Friday, March 26, 2010

A Passover Poem for Jerusalem

We enter Passover week here in Israel. I’ll spend Passover Eve, Monday night, at my in-laws in Jerusalem where Shmuel, my father-in-law, will recite the entire “Agada” in Hebrew. Meanwhile, I’ll be feeding my gefilte fish to the dog. The reading of the Passover (Pesach in Hebrew) story, which recites how Moses led the Jews out of Egyptian slavery and to freedom, is a beautiful ritual, one I look forward to even though I am not Jewish. Of course, Moses’ story is also a Christian story, but I enjoy the ritual more for its continuity than for its content, the sense that we are saying the same words said thousands of times before. It makes me feel more human, not Jewish.

Jerusalem is in my mind a great deal, primarily because of the continuing controversy over the building of new Jewish apartments in the predominantly Arab eastern portion of Jerusalem. As most people know, this part of Jerusalem lies inside what the Palestinians hope will be the future capital of a Palestinian country. Most secular Israelis who I know also believe in a shared Jerusalem. But in order to appease right-wing and primarily ultra-orthodox coalition members, Benjamin Netanyahu’s government continues to approve new construction. It is appalling. I am happy that the US government appears to also find it appalling and is vocally letting the Israeli know its displeasure. Despite Netanyahu’s words, Jerusalem is not Tel Aviv.

I don’t want to turn this into a political piece. Here is a short lovely poem by the Israeli poet Yehuda Amichai called “Passover,” which at the end sums up what I think the Israeli government must take as its commandment: “Thou must surely change.”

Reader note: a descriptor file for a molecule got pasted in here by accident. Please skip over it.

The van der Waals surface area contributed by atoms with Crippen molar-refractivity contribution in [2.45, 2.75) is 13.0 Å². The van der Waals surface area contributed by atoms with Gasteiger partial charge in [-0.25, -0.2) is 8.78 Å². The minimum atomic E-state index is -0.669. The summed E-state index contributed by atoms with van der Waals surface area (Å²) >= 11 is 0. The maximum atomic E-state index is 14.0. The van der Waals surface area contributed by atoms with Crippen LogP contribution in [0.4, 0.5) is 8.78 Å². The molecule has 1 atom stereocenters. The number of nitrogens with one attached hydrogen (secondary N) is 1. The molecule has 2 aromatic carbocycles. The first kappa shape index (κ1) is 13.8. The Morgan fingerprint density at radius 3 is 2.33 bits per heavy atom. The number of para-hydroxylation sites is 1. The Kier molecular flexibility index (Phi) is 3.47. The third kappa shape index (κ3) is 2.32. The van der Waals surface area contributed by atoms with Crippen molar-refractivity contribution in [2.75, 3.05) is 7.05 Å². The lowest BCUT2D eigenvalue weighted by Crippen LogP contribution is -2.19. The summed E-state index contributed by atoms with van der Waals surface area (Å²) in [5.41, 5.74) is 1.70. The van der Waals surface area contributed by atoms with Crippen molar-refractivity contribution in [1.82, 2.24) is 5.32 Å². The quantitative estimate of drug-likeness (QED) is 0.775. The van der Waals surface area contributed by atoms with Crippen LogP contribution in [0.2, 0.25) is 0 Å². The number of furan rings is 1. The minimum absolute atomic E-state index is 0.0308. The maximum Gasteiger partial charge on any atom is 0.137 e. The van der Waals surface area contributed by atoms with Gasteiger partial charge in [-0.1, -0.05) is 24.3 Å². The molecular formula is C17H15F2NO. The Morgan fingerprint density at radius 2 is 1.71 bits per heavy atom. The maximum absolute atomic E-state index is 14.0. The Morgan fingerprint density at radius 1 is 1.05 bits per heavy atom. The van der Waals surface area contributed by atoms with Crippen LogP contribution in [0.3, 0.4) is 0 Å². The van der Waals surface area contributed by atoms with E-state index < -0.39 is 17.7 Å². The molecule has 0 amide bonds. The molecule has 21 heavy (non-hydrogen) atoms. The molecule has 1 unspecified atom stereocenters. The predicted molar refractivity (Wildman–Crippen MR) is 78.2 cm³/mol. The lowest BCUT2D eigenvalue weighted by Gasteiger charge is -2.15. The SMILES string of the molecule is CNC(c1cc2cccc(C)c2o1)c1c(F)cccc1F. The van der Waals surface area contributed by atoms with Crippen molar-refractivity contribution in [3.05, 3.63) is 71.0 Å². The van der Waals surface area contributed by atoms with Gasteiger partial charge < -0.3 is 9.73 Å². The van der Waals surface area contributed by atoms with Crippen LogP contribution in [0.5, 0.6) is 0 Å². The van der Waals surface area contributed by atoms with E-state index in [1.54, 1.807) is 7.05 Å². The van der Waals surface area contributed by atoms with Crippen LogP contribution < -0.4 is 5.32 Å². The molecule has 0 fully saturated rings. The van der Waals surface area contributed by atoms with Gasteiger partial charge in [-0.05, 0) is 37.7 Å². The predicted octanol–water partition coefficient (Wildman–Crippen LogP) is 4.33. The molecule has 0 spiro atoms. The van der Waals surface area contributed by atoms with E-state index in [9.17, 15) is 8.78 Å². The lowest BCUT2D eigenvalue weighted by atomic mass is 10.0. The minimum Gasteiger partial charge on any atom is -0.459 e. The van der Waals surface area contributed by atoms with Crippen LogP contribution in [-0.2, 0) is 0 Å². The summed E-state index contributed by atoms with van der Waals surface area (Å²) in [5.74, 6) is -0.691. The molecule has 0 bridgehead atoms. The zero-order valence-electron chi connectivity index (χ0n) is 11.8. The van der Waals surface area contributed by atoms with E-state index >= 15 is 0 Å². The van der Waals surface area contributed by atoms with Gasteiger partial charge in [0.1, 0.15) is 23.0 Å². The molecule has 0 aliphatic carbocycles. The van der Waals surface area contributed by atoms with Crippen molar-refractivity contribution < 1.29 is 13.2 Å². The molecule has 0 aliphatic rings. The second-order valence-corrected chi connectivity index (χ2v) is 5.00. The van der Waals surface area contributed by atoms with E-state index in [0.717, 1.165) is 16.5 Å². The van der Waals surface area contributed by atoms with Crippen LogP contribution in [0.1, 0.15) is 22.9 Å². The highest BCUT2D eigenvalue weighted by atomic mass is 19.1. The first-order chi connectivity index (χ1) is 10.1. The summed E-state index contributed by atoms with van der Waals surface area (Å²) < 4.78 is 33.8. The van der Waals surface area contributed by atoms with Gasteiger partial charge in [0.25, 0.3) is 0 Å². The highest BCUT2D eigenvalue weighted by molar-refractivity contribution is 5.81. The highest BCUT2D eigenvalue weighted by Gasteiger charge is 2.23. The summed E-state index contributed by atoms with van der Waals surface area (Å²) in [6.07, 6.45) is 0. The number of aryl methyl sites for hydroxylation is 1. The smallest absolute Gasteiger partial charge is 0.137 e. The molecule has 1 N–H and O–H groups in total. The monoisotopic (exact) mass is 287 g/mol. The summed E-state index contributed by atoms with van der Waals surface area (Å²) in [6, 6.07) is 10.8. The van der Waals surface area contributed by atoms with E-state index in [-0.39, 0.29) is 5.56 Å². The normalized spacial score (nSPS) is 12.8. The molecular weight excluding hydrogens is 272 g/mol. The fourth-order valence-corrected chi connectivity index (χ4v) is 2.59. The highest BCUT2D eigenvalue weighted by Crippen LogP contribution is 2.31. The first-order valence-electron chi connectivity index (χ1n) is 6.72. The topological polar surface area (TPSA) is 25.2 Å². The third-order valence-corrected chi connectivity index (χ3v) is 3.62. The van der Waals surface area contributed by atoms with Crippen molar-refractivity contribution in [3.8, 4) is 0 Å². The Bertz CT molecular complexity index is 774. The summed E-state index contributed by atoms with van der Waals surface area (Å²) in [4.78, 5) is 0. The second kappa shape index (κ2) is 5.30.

My father was a god and did not know it. He gave me
The Ten Commandments neither in thunder nor in furry; neither in fire nor in cloud
But rather in gentleness and love. And he added caresses and kind words
and he added “I beg You,” and “please.”
And he sang “keep” and “remember” the Shabbat
In a single melody and he pleaded and
cried quietly between one utterance and the next ,
“Do not take the name of God in vain,” do not take it, not in vain,
I beg you, “do not bear false witness against your neighbor.”
And he hugged me tightly and whispered in my ear
“Do not steal. Do not commit adultery. Do not murder.”
And he put the palms of his open hands
On my head wit the Yom Kippur blessing.
“Honor, love, in order that your days might be long
On the earth.” And my father’s voice was white like the hair on his head.
Later on he turned his face to me one last time
Like on the day when he died in my arms and said
I want to add Two to the Ten Commandments:
The eleventh commandment – “Thou shall not change.”
And the twelfth commandment – “Thou must surely change.”
So said my father and then he turned from me and walked off
Disappearing into his strange distances.

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